Let’s start by recognizing that I’m not a gardening expert. I’m actually fairly clueless. A baby gardener. And I’m playing. (Yes, John, this is what I do for fun…!) Because (as That One keeps reminding me) playing is how we mammals learn. This doesn’t mean I’m not absolutely serious about learning to produce my own food – just like kittens are absolutely serious about learning to hunt and climb and hide and defend themselves. (Also sleeping – because serious playing can wear you right out!) I’ve been reading books and asking questions and looking things up online – and there’s definitely physical work involved – but mostly I’m playing. Experimenting. Trying different things to see what happens. The whole process feels whimsical and random and often fairly sweaty and muddy. And (except for the insanity of trying to keep free range creatures out of baby plants) Fun!
A couple of weeks ago I was on the ‘phone with my Auntie Pat talking (of course) about gardening. She’d come out of the the house that morning to discover that the deer had eaten all her pansies – right out of her window boxes! I had just eaten my first baby greens from the salad pallet garden (careful not to disturb the resident fire ants!) and was over the top excited about how well this particular experiment had worked. One thing led to another and here I am (per her special request) attempting a tutorial blog post with photos. In the realm of writing this feels like playing (learning) as well – so here goes!
The first step is to procure a pallet. Ideally one that’s clean and intact, tho if you’re going to put it on the ground and not move it a few missing boards on the bottom won’t be a problem. Also landscaping cloth (or some other strong and permeable fabric – my hunch is that denim would work fine, plastic not so much) and a staple gun (or hammer and short big-head nails, or tacks and your thumb – whatever works). The objective here is to trap dirt inside the pallet – but not extra water. I started out on the “solid” ends of the pallet – centering the fabric and stretching it fairly tight. I folded the fabric over and stapled through two layers, like making a hem in sewing. I’m assuming that step will make the attachment stronger – and it looks tidier, if that matters to you.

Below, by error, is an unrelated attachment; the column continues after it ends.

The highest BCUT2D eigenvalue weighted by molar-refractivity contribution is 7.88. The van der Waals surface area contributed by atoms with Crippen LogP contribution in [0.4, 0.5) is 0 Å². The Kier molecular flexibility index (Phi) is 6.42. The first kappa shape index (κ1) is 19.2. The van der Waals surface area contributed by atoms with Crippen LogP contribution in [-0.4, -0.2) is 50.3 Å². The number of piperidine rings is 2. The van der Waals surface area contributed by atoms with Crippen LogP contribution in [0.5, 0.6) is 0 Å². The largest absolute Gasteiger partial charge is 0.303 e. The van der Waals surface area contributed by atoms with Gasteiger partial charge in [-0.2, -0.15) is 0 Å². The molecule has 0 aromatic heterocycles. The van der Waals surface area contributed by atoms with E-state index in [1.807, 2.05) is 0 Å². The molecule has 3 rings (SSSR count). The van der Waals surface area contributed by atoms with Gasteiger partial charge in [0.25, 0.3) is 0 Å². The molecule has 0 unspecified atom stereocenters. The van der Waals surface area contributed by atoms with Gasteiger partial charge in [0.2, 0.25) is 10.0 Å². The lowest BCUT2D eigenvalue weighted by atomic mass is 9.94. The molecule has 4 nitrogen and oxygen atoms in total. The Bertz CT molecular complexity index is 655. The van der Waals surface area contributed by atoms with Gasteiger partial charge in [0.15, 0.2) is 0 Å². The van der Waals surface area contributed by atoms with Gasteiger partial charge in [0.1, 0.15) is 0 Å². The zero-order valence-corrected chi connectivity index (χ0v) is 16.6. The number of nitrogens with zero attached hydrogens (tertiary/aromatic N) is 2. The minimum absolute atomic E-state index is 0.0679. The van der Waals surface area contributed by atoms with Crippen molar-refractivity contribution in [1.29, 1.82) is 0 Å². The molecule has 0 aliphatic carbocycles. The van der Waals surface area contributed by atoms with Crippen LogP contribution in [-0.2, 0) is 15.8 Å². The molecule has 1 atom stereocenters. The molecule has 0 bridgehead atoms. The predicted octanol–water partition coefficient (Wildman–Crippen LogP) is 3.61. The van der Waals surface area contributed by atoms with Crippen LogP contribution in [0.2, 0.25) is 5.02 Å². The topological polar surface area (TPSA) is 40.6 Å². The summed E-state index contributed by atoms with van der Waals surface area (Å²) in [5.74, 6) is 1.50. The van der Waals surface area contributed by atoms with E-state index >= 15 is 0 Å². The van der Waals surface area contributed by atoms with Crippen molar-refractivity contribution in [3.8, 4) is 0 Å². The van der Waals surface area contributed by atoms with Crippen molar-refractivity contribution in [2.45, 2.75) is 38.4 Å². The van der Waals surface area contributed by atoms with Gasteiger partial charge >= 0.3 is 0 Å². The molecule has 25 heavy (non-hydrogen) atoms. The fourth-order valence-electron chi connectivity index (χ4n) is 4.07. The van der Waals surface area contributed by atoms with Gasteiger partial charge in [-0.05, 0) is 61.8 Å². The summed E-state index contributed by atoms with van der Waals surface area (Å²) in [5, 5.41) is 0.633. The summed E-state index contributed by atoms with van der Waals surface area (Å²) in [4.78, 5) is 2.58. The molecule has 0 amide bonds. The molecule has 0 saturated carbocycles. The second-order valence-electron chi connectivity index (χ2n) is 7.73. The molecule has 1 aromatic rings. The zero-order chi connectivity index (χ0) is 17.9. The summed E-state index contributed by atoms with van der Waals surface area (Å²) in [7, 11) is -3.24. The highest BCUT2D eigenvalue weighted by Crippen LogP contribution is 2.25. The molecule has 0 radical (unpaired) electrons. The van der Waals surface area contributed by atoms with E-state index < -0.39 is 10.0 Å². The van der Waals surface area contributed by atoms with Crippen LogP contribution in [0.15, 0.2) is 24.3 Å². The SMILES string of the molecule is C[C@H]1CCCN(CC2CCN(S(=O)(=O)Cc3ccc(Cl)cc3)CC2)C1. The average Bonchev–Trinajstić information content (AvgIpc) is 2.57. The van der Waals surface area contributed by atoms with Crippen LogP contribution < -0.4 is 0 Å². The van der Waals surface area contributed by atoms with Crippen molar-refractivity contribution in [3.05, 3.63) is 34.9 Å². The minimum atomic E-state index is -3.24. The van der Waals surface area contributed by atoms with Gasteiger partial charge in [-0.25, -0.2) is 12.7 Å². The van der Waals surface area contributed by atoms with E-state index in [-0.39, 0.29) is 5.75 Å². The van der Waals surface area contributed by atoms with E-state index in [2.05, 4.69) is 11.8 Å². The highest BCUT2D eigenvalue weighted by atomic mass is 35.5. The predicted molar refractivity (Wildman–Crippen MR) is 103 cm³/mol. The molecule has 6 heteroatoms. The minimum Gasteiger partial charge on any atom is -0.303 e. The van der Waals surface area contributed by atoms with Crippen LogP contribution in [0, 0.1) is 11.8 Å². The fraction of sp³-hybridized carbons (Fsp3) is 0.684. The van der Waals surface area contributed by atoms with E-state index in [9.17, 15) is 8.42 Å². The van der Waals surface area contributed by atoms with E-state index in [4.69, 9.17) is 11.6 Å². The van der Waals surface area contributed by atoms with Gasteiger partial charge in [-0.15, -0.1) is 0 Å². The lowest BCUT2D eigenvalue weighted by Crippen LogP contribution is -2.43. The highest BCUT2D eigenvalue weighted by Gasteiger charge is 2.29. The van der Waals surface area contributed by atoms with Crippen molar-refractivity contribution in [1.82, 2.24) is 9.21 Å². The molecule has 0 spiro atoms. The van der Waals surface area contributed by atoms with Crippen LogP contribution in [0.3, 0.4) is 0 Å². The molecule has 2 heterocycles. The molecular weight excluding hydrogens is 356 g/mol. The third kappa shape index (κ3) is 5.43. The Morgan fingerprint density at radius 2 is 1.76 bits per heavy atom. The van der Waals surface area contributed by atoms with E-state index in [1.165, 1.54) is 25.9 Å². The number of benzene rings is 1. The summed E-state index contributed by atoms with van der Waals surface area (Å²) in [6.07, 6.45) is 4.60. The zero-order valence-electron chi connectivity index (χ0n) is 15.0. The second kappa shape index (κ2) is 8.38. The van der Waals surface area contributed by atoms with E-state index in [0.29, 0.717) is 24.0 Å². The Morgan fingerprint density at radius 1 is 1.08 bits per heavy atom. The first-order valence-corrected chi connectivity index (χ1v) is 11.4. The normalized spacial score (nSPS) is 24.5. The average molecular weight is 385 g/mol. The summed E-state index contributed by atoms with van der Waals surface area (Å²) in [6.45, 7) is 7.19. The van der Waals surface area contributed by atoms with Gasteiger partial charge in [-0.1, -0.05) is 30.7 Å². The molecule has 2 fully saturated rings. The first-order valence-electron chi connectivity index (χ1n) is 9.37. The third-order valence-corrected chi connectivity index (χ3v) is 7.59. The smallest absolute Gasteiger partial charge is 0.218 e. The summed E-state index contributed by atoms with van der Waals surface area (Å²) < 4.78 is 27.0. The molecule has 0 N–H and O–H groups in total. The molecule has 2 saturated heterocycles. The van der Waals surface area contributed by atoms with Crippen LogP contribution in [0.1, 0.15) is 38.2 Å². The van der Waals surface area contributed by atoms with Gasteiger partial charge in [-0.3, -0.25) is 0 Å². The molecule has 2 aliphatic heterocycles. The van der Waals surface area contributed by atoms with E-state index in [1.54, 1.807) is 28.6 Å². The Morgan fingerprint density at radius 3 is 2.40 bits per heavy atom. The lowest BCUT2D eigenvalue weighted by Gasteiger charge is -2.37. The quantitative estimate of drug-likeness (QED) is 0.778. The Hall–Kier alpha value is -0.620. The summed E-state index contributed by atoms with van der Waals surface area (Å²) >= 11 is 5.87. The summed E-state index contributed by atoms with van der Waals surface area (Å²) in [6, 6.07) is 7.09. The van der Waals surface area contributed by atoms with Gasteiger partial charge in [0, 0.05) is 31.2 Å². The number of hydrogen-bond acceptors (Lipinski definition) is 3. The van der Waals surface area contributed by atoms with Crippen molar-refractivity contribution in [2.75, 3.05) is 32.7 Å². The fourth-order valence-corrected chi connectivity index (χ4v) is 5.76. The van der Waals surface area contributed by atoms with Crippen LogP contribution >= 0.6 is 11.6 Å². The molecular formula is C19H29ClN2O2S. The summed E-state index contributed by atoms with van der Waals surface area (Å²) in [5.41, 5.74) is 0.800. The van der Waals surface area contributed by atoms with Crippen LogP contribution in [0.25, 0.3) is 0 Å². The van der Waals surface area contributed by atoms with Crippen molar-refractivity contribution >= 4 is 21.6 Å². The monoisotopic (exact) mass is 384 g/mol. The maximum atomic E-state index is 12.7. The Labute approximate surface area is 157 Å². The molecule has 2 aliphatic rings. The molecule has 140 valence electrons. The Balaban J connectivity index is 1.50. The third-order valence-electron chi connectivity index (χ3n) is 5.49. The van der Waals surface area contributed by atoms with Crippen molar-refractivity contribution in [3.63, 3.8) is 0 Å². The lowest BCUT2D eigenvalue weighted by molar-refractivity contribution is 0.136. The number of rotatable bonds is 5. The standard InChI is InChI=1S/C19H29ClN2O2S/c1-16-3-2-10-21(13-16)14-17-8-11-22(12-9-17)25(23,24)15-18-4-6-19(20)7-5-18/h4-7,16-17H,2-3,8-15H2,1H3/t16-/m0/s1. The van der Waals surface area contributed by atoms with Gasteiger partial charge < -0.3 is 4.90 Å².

And then I flipped the pallet up-side down and stapled along the underside boards to try and help hold the dirt in – because this pallet is not going to stay on the ground. I didn’t skimp on the staples!
Meanwhile, Saint George (along with taking photos) was constructing a pair of sawhorses. The first time I tried planting a pallet the fire ants moved in and colonized a corner of the pallet and the chickens came by and scratched and pecked a bit. Neither of these events were catastrophic, but why repeat mistakes? So up it goes. It’s also easier to tend and harvest a waist-high garden. The sort of deer who eat pansies out of window boxes will probably appreciate a tasty smorgasbord laid out at a convenient browsing height, but discouraging that sort of behavior is what dogs are for – right? Et Voila – the pallet on the saw horses (with room for two more – the supporting 2″x4″s are 12 feet long in this case).
And now it’s time for the dirt – aka the “growing medium”. Remember, I’m still in the trial and error phase and there’s plenty of room for improvisation. I rarely do the same thing the same way twice – so this is just what I did this time: the basic “recipe”. I cribbed most of this from Mel Bartholomew’s Square Foot Gardening book (to give credit where credit it due) and then altered it to suit my circumstances (cuz that’s life!) In roughly equal amounts I mixed vermiculite, peat moss, “black cow” boughten compost and “real” (ie, dug out of an old cow barn) compost. Vermiculite is mica, heated ’til it explodes (pop rocks!) Both the vermiculite and the peat help hold moisture and keep the soil loose (friable) so the roots of the plants can grow freely and get what they need from the compost. In an ideal world compost has at Least 5 different things decomposing in the mix – maybe next year!